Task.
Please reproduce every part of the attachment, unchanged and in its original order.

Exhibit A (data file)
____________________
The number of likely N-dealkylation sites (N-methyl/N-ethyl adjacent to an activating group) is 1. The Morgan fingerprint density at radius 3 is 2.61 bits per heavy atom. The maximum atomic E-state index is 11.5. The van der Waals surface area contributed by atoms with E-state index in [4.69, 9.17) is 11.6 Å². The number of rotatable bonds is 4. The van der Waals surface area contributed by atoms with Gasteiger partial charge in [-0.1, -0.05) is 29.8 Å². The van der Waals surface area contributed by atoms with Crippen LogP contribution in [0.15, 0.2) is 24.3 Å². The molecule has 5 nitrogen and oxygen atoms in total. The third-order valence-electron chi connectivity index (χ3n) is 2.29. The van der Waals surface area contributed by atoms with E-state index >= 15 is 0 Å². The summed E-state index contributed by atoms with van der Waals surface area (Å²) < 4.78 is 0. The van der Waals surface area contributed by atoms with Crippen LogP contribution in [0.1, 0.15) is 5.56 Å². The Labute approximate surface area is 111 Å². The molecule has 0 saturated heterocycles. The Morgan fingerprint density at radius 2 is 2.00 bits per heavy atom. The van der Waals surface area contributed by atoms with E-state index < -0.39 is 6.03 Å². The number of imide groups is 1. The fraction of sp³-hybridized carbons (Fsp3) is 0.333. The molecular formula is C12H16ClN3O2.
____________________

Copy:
The number of likely N-dealkylation sites (N-methyl/N-ethyl adjacent to an activating group) is 1. The Morgan fingerprint density at radius 3 is 2.61 bits per heavy atom. The maximum atomic E-state index is 11.5. The van der Waals surface area contributed by atoms with E-state index in [4.69, 9.17) is 11.6 Å². The number of rotatable bonds is 4. The van der Waals surface area contributed by atoms with Gasteiger partial charge in [-0.1, -0.05) is 29.8 Å². The van der Waals surface area contributed by atoms with Crippen LogP contribution in [0.15, 0.2) is 24.3 Å². The molecule has 5 nitrogen and oxygen atoms in total. The third-order valence-electron chi connectivity index (χ3n) is 2.29. The van der Waals surface area contributed by atoms with E-state index >= 15 is 0 Å². The summed E-state index contributed by atoms with van der Waals surface area (Å²) < 4.78 is 0. The van der Waals surface area contributed by atoms with Crippen LogP contribution in [0.1, 0.15) is 5.56 Å². The Labute approximate surface area is 111 Å². The molecule has 0 saturated heterocycles. The Morgan fingerprint density at radius 2 is 2.00 bits per heavy atom. The van der Waals surface area contributed by atoms with E-state index < -0.39 is 6.03 Å². The number of imide groups is 1. The fraction of sp³-hybridized carbons (Fsp3) is 0.333. The molecular formula is C12H16ClN3O2.